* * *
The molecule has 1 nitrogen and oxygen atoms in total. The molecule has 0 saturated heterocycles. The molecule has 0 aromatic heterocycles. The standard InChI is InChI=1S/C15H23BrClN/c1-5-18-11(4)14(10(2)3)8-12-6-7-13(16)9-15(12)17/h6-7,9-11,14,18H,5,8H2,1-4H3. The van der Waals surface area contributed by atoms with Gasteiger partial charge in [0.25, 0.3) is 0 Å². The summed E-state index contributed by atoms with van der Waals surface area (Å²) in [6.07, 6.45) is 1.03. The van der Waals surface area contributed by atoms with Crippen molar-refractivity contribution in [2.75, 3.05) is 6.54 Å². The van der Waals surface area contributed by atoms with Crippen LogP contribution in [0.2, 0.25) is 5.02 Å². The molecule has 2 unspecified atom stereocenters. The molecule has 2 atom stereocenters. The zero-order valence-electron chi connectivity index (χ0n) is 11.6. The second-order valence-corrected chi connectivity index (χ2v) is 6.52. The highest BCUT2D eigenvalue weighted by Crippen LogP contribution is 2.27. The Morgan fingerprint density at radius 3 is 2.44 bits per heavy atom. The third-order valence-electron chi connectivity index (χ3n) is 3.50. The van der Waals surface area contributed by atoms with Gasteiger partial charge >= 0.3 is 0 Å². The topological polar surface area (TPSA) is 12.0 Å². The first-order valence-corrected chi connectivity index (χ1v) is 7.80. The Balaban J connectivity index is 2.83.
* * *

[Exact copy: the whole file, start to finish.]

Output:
The molecule has 1 nitrogen and oxygen atoms in total. The molecule has 0 saturated heterocycles. The molecule has 0 aromatic heterocycles. The standard InChI is InChI=1S/C15H23BrClN/c1-5-18-11(4)14(10(2)3)8-12-6-7-13(16)9-15(12)17/h6-7,9-11,14,18H,5,8H2,1-4H3. The van der Waals surface area contributed by atoms with Gasteiger partial charge in [0.25, 0.3) is 0 Å². The summed E-state index contributed by atoms with van der Waals surface area (Å²) in [6.07, 6.45) is 1.03. The van der Waals surface area contributed by atoms with Crippen molar-refractivity contribution in [2.75, 3.05) is 6.54 Å². The van der Waals surface area contributed by atoms with Crippen LogP contribution in [0.2, 0.25) is 5.02 Å². The molecule has 2 unspecified atom stereocenters. The molecule has 2 atom stereocenters. The zero-order valence-electron chi connectivity index (χ0n) is 11.6. The second-order valence-corrected chi connectivity index (χ2v) is 6.52. The highest BCUT2D eigenvalue weighted by Crippen LogP contribution is 2.27. The Morgan fingerprint density at radius 3 is 2.44 bits per heavy atom. The third-order valence-electron chi connectivity index (χ3n) is 3.50. The van der Waals surface area contributed by atoms with Gasteiger partial charge >= 0.3 is 0 Å². The topological polar surface area (TPSA) is 12.0 Å². The first-order valence-corrected chi connectivity index (χ1v) is 7.80. The Balaban J connectivity index is 2.83.